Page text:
In December 2020, the New Zealand Government announced that New Zealand would have
a new Ministry for Ethnic Communities. There have been previous calls for the establishment
of a standalone Ministry, and this was proposed again in the report entitled Ko tō tatou kāinga
tēnei – Report on the Royal Commission of Inquiry into the terrorist attack on Christchurch
masjidain on 15 March 2019.

A new ministry means that for the first time, anyone in Aotearoa who identifies their ethnicity
as Middle Eastern, Latin American, Asian, African, and Continental European will have a great
level of representation in government.

The Minister for Diversity, Inclusion, and Ethnic Communities wanted to ensure that the
strategy and direction of the new ministry was shaped by the aspirations and priorities of the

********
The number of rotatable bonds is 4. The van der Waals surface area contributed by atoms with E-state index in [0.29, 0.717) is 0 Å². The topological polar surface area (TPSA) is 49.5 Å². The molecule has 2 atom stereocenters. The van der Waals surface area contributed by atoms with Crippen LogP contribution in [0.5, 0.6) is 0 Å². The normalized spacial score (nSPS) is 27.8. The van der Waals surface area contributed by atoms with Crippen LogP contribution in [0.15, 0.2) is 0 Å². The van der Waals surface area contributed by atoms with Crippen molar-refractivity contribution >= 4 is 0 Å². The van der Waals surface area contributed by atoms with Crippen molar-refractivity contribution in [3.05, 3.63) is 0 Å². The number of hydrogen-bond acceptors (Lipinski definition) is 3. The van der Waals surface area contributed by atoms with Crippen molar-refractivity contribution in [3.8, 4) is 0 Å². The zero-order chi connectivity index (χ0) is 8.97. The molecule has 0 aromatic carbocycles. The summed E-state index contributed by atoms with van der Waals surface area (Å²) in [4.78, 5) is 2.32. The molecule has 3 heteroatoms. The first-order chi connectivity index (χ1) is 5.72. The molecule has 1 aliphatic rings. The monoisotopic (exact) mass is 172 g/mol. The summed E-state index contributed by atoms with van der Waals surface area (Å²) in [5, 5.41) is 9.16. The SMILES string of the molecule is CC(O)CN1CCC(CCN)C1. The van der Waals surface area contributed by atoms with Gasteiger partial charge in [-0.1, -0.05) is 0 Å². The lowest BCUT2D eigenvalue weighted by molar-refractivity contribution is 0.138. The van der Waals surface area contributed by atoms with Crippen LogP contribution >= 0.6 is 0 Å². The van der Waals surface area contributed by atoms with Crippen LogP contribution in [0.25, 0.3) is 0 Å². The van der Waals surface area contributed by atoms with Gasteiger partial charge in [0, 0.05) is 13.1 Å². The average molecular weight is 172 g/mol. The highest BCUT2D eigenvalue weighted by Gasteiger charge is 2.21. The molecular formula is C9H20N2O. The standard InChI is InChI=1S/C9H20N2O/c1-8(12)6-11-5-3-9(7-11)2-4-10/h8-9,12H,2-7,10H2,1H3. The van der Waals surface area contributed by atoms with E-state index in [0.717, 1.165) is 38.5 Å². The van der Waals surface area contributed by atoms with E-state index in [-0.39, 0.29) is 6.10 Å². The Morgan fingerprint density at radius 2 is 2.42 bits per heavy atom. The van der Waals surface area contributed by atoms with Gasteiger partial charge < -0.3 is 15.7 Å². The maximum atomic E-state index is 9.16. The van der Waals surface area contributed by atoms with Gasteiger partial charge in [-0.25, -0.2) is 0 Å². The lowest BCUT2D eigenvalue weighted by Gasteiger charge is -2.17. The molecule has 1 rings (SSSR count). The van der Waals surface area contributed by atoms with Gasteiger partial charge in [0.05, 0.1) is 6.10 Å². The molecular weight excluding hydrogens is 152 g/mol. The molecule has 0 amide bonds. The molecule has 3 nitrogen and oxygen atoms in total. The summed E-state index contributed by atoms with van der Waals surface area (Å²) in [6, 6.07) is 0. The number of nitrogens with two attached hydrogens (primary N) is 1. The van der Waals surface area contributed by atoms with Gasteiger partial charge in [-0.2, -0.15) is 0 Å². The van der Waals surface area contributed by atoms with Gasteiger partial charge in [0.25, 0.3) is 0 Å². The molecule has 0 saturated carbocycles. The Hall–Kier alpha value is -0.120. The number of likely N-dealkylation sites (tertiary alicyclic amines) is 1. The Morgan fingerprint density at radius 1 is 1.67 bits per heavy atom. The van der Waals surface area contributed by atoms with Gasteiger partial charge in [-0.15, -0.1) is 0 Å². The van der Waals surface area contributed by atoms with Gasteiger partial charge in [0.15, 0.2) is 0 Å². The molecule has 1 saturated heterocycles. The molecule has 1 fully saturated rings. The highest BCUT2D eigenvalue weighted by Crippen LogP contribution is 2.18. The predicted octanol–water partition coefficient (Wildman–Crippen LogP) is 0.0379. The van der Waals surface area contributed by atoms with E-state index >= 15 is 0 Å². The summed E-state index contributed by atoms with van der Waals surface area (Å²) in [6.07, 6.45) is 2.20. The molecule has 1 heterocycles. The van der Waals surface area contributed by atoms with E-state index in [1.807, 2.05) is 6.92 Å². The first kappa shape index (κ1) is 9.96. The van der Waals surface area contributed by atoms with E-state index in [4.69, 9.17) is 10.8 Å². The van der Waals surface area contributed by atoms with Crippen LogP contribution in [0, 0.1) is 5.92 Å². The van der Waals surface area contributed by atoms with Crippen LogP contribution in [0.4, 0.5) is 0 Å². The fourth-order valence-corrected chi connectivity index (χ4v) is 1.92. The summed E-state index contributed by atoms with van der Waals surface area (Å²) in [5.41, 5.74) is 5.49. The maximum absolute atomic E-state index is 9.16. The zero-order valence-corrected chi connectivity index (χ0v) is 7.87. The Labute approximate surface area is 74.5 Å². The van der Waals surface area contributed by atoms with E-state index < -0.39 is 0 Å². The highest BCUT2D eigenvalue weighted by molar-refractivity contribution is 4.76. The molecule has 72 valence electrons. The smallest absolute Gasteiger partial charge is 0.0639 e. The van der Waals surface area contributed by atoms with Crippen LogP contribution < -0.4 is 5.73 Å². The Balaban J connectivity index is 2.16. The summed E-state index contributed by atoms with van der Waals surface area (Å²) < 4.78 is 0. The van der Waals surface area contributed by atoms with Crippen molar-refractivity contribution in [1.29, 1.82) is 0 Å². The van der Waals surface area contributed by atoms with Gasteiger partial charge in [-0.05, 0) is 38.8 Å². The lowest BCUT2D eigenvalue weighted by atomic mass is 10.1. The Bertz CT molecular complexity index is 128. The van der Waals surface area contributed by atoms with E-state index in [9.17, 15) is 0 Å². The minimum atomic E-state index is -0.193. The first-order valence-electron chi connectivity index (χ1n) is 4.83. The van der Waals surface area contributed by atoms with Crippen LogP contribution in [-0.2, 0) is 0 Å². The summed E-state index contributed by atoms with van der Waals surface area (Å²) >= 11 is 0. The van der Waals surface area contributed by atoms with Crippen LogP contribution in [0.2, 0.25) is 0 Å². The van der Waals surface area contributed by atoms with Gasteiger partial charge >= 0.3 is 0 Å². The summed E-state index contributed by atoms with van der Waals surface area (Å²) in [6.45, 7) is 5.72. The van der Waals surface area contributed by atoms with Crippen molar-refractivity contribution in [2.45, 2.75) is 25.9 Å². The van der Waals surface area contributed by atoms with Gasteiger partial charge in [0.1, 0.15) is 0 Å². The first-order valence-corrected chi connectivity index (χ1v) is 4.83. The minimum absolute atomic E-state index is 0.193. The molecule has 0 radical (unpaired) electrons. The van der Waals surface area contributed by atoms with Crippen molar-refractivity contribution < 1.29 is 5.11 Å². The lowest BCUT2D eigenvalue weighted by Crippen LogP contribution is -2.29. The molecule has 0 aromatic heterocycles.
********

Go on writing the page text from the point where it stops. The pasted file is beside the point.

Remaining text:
communities it serves. There are a number of policy areas the new ministry could focus on to
lift the wellbeing of ethnic communities. The Minister wanted to ensure that the new ministry
prioritised the areas of most concern to ethnic communities.

This document summarises what we heard from communities about what really matters
to them.


Creator | Kaihanga
Ministry for Ethnic Communities | Te Tari Mātāwaka
Year of Creation | Tau
Publisher | Kaiwhakaputa
The New Zealand Government | Te Kāwanatanga o Aotearoa
Creative Commons Licence
Attribution CC BY
Keywords | Kupu
Community, Engagement, Diversity, Government
Main Language | Reo Matua
Submitter's Rights | Nga Tika o te Kaituku
I represent the publisher or owner organisation of this resource
This Research has
been written outside an academic institution
Back to top